In Which I Disagree Vehemently with the Newbery Committee

So I said I wasn’t going to bash books on this blog, and I’m not going to. Individually, that is. I made no promises about books as a group.

However, sometimes—as my dear and long-suffering friend Michelle well knows—a book makes me so viscerally angry that I have to tell everyone about it. If you were getting tired of me just liking books all the time, this is for you.

The title of the specific book that’s infuriating me right now doesn’t matter because there are a million others exactly like it, and I’m angry at all of them.

It’s a book about how horrible it is to be a girl.

It won a Newbery Honor, a medal that still is awarded by a mostly female panel.

Chew on those facts, o ye who believe we live in a post-misogynist world.

Also, it shouldn’t have won a Newbery Honor because it’s your basic paint-by-number—thanks for that phrase, Kristi—middle grade novel. The character has zero internal arc. She is exactly the same person at the end of the book as she is at the beginning. The book’s obvious flaws as literature bother me, but they are not what make me angry.

I know the Newbery Committee needs to read fast, so I forgive them. It took some stewing to work myself up into this blog post. And some thinking maybe I should just ignore it. And some deciding I couldn’t.

As I read, I thought about how glad I was that I hadn’t encountered this book as a child, when no doubt it would have put me in tears for days about the eternal unfairness of having been born female, as so many books did. Sorry, Mom and Dad. I was a sensitive child, born eerily attuned to the inequalities of gender.

As I read, I got really upset anyway. By getting married, had I in fact turned my life over to my husband? Would children erase any part of me that mattered?

I had to consciously pull myself out of that slump, remind myself that I have a pretty sweet deal in a husband who does all the cooking and has never once expected me to do his laundry. For that, I can thank the mother-in-law who raised him to be self-reliant.

I realized that the book felt like many a frustrating conversation with a second-wave colleague who just can’t believe my husband’s entire goal in life isn’t to actively oppress me.

The history of feminism is divided into waves, and most unfortunately, Second Wave Feminism is the only one the general public is familiar with, so here’s a very simplified sketch.

First Wave Feminism refers to Susan B. Anthony and Elizabeth Cady Stanton and the Pankhursts and the Vote. Second Wave Feminism refers to the movement of the 1960s and 1970s.

Third and Fourth Wave Feminism, which are what we’re on now depending on who you talk to, recognizes the gigantic “oops” of Second Wave Feminism.

Second Wave Feminism did a lot of great things. It was necessary. It threw a wrench into the male domination of everything. It had to happen. It also devalued everything women had done, been, or valued since time began. Everything female or feminine was abandoned as less worthy.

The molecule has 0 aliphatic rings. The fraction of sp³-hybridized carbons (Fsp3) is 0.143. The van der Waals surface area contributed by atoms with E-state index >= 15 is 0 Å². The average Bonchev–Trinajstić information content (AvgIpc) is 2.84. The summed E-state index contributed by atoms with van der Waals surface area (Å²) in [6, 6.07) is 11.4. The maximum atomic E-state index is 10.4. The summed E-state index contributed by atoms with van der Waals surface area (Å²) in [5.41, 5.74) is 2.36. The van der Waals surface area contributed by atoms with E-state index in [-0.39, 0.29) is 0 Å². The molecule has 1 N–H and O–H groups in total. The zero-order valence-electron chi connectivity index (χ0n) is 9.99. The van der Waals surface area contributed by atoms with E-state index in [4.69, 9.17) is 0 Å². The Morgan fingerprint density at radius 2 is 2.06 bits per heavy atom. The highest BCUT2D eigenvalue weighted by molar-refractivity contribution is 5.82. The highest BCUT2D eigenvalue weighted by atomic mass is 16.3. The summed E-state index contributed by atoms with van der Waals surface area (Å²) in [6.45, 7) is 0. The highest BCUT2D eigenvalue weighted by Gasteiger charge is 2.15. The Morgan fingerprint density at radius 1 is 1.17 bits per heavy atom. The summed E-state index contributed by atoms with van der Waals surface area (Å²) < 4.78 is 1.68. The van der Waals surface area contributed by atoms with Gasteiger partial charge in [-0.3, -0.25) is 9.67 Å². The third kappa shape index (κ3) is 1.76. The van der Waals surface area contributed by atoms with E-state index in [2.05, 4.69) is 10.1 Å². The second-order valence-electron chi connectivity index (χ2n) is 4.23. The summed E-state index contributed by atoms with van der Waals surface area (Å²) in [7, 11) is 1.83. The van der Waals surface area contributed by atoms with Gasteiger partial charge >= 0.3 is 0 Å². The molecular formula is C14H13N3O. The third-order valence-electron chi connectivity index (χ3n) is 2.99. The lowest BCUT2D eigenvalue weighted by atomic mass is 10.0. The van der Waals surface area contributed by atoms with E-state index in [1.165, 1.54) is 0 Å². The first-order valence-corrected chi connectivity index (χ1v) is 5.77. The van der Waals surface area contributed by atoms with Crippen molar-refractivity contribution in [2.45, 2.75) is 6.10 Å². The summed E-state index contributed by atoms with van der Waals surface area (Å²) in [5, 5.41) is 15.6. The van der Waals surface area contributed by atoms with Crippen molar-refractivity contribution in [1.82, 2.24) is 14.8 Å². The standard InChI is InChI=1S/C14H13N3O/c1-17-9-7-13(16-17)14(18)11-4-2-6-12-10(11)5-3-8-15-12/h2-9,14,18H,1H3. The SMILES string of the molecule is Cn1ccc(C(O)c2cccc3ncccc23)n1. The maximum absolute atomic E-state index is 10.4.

The price of liberation was self-hatred.

Maybe there wasn’t another way. But there is another way now, a healing way.

I am not disputing the facts of history at all. Being a woman has, for most of history, been a pretty bad deal. What I dispute is the idea that in order to be free, we have to hate who we are, we have to abandon all aspects of ourselves that are feminine, we have to become like men.

That is what’s presented in this book and in the far too many like it. The protagonist is positively proud of any feminine skill she isn’t good at. I kind of want to tell her that lots of people suck at knitting, myself included, and it’s really not that big of an accomplishment. She’s proud of tripping and getting dirty. Being clumsy isn’t that big of an accomplishment either, sweetheart. Neither is making a soggy apple pie.

What really bothers me about this book, though, is the way the protagonist positively reviles her mother and the family housekeeper—the only other women in the house—in favor of her male relatives.

Yeah, she has a housekeeper. Her life is way hard.

I was hoping throughout that there would be a turnaround, some realization that the older women in her life are valuable people who do valuable things, even if they aren’t the things she wants to do. I wanted to shout at her something along the lines of, “If they don’t cook, you don’t eat! If they don’t mend your clothes, you go naked!”

There is not one single positive female character in this book.

It would have made me cry as a little girl. It almost made me cry as a grown woman.

These are not the stories we need.

These stories will not heal the self-hatred that was the cost of our freedom.

As women, especially as female authors, we need to show love and compassion toward each other and toward our foremothers. We don’t need to lambast them in fiction for doing the best they could in the world they had to live in. Certainly we should be honest about the challenges and limitations of that world. But we should honor what they achieved within and despite that world, even if their only accomplishment was a happy life. That in itself is no small thing.

There’s nothing wrong with ruffles and pink. Nothing inherently demeaning about valuable life skills like knitting and cooking and managing a household. But the self-hatred continues to fester.

Little girls don’t need more books about how horrible it is to be a little girl. We have plenty.

Stop giving them awards, Newbery Committee.


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